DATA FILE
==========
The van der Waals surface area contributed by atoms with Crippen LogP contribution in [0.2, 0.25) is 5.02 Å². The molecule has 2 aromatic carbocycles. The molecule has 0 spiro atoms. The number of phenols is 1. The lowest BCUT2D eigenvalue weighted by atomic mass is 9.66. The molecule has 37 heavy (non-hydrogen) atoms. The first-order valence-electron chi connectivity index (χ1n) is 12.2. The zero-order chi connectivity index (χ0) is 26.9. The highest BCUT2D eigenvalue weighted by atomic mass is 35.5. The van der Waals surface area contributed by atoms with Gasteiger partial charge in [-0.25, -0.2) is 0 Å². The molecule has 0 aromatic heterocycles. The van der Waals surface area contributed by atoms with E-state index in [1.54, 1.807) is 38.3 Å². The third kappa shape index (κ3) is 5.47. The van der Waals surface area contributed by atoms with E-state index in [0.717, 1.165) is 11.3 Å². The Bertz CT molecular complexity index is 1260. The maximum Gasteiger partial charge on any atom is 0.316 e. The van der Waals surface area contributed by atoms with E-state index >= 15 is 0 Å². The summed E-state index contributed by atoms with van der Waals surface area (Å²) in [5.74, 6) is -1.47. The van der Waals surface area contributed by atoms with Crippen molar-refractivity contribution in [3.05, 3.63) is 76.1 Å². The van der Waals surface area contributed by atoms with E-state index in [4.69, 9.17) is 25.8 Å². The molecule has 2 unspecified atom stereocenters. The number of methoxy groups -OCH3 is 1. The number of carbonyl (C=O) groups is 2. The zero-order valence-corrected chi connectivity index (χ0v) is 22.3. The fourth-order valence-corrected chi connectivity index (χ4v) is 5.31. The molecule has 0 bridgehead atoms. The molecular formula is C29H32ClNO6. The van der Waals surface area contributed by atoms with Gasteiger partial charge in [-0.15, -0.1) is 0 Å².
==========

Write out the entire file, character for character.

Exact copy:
The van der Waals surface area contributed by atoms with Crippen LogP contribution in [0.2, 0.25) is 5.02 Å². The molecule has 2 aromatic carbocycles. The molecule has 0 spiro atoms. The number of phenols is 1. The lowest BCUT2D eigenvalue weighted by atomic mass is 9.66. The molecule has 37 heavy (non-hydrogen) atoms. The first-order valence-electron chi connectivity index (χ1n) is 12.2. The zero-order chi connectivity index (χ0) is 26.9. The highest BCUT2D eigenvalue weighted by atomic mass is 35.5. The van der Waals surface area contributed by atoms with Gasteiger partial charge in [-0.25, -0.2) is 0 Å². The molecule has 0 aromatic heterocycles. The van der Waals surface area contributed by atoms with E-state index in [1.54, 1.807) is 38.3 Å². The third kappa shape index (κ3) is 5.47. The van der Waals surface area contributed by atoms with E-state index in [0.717, 1.165) is 11.3 Å². The Bertz CT molecular complexity index is 1260. The maximum Gasteiger partial charge on any atom is 0.316 e. The van der Waals surface area contributed by atoms with E-state index >= 15 is 0 Å². The summed E-state index contributed by atoms with van der Waals surface area (Å²) in [5.74, 6) is -1.47. The van der Waals surface area contributed by atoms with Crippen molar-refractivity contribution in [3.05, 3.63) is 76.1 Å². The van der Waals surface area contributed by atoms with E-state index in [4.69, 9.17) is 25.8 Å². The molecule has 2 unspecified atom stereocenters. The number of methoxy groups -OCH3 is 1. The number of carbonyl (C=O) groups is 2. The zero-order valence-corrected chi connectivity index (χ0v) is 22.3. The fourth-order valence-corrected chi connectivity index (χ4v) is 5.31. The molecule has 0 bridgehead atoms. The molecular formula is C29H32ClNO6. The van der Waals surface area contributed by atoms with Gasteiger partial charge in [-0.15, -0.1) is 0 Å².